Intramuscular (IM) injections are used to deliver medication deep into your muscles. Your muscles have lots of blood flowing through them, so medications injected into them are quickly absorbed into your bloodstream. A ventrogluteal injection is an IM injection into an area on the side of your hip known as the ventrogluteal site.
Keep reading to learn about the benefits of ventrogluteal injections and how to administer them.
IM injections are often used to deliver immunizations, pain relievers, and sedatives. You may need to give yourself an IM injection if you take certain medications or are undergoing hormone therapy.
Ventrogluteal injections are considered one of the safest types of IM injection. The tissue around your ventrogluteal site is very thick and far removed from any major blood vessels or nerves. This greatly reduces your risk of accidentally injuring yourself.
You also only have a thin layer of skin over the muscles around your ventrogluteal site. This reduces your risk of accidentally injecting the medication under your skin, which can reduce the effects of medications and cause pain.
While ventrogluteal injections are considered to be one of the safest options for IM injection, they can be harder to do on your own. Make sure you go over how to find the ventrogluteal site with your doctor. To make sure you’ll be able to do it correctly on your own, practice finding the ventrogluteal site several times while they watch.
Also, make sure you’re familiar with aseptic technique to prevent infections.
Finding the ventrogluteal site
- Lie on your side with the side of your body that you’ll be using for the injection facing up.
- Bend your knee on the side of your body that you’ll be using for the injection.
- Place the palm of your hand on the greater trochanter of the femur. This is the bony part that sticks out of your upper thigh near your hip.
- Locate the anterior iliac crest and place your index finger on it. The iliac crest is the “wing” of your hip bone. Your thumb should be pointed toward the front of your leg. If you can’t touch your iliac crest with your index finger, slide your hand up until you can.
- Spread your middle finger away from you index finger so that your fingers create a “V” shape.
- The injection site is in the middle of this “V” and should be at the level of the knuckles of your index and middle finger.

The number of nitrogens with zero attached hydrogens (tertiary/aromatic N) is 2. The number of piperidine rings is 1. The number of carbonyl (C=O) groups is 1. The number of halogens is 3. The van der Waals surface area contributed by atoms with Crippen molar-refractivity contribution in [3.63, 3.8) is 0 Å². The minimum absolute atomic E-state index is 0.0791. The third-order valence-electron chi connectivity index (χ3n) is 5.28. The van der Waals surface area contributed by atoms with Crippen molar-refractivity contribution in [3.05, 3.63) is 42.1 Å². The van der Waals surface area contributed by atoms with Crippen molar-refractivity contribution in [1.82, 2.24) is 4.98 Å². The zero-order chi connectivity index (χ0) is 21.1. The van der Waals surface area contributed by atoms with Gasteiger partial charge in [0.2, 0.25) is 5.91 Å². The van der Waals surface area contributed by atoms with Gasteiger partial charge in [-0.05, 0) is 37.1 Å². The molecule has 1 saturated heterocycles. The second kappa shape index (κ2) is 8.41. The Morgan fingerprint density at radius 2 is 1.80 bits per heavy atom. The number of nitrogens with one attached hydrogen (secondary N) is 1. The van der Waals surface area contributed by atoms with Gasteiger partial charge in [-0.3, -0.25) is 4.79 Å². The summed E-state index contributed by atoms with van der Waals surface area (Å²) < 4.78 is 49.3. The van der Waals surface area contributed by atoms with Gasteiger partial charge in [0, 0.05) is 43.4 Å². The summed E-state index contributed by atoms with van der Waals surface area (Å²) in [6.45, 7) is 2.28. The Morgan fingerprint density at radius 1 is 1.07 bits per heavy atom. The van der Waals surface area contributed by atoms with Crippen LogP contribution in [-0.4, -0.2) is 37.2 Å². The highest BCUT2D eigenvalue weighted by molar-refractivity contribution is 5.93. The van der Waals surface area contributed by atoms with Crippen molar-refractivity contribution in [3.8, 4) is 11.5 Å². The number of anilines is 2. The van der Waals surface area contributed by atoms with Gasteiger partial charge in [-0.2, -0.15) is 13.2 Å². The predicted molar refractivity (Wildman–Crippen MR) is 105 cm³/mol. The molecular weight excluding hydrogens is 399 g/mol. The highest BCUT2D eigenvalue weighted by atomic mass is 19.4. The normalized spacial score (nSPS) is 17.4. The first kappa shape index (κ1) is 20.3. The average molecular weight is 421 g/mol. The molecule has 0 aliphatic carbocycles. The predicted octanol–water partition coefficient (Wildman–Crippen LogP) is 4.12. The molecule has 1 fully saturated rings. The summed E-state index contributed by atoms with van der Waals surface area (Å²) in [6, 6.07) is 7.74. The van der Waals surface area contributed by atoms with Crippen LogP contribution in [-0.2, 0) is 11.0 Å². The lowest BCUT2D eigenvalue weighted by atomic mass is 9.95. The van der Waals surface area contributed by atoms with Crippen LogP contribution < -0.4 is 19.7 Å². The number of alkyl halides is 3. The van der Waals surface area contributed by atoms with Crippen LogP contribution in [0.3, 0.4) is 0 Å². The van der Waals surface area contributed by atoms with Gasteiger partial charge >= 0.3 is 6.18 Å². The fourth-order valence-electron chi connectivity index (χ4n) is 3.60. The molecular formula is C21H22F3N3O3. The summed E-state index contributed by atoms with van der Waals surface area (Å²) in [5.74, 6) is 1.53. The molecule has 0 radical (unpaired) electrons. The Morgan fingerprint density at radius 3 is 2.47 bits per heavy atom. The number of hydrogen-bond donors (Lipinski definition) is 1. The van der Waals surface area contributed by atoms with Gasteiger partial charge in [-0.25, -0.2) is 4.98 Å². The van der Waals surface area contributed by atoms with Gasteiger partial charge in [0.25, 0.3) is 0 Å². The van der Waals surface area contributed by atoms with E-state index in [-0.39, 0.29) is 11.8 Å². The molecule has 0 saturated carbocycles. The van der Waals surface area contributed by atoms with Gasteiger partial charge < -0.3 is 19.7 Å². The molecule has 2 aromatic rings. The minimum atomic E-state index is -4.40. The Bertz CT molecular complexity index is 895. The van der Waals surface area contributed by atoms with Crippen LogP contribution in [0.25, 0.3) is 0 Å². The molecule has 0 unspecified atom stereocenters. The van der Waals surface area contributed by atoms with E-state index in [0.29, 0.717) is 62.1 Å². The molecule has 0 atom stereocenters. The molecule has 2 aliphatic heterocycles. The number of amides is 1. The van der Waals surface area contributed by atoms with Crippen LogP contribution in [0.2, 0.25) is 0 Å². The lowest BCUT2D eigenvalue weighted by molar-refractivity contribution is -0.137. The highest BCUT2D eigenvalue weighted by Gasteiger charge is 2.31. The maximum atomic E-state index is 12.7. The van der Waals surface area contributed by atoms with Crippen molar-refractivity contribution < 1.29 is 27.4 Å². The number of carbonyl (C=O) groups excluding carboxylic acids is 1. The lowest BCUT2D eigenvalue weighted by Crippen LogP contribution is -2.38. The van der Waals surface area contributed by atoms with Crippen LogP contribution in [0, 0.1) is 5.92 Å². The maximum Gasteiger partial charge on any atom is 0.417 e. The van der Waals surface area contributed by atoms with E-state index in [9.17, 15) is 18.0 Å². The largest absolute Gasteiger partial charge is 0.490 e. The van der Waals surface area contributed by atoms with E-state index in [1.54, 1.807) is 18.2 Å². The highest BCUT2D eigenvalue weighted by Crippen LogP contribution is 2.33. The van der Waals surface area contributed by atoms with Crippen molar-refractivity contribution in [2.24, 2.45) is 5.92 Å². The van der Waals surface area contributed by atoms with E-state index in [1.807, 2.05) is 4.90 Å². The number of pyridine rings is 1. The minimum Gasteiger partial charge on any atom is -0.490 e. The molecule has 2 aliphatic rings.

Once you’re confident that you can find your ventrogluteal site, gather all the supplies you’ll need, including:
- needle and syringe filled with medication
- sterile gloves
- alcohol wipes
- sterile gauze
- puncture-proof container for the used needle and syringe
Make sure these supplies are easy for you to reach.
After you’ve found your ventrogluteal site and have your supplies ready, put on sterile gloves and use an alcohol wipe to sterilize the site and the area around it. Allow the area to dry completely.
Once you’ve sterilized the area, locate the injection site again. Follow these steps to give yourself the injection:
- Before you lie down, pull straight up on the cap of the needle to remove it. Carefully place it nearby, in a spot you can reach while lying down.
- Lie down on your side, with the injection site facing up.
- Inject the needle into your skin at a 90-degree angle.
- Although there is no evidence for the need to aspirate the plunger when using the VG site, many experts still teach this technique. After the needle pierces your skin, aspirate slightly to check for blood. That is, pull back on the plunger for 5 to 10 seconds and check to see if any blood has entered the syringe. If you see blood in the syringe, you may have hit a vein. Discard the needle and syringe and start over with fresh supplies.
- If you don’t see any blood, keep pressing the plunger on the syringe to inject the medication.
- When all the medication has been injected, pull the needle straight out.
- Apply sterile gauze and a Band-Aid.
- Place the used syringe and needle into a container designed to hold needles. Never reuse needles.
While ventrogluteal injections are one of the safest types of IM injection, they carry the same risks as any other injection, including:
- injury to bone, blood vessels, or nerves
- muscle atrophy
You can reduce your risk of having complications by thoroughly going over how to find your ventrogluteal site with your doctor and following proper sterilization techniques.
Don’t give yourself an injection if you notice the following near the injection site:
- inflamed, irritated, or bruised skin
- a muscle contraction
Ventrogluteal injections are one of the safest ways to administer certain medications that can’t be taken by mouth. However, it can be hard to locate the site. Make sure you work with your doctor to make sure you’re comfortable finding the ventrogluteal site on your own. Injecting medication into the wrong site can have serious consequences.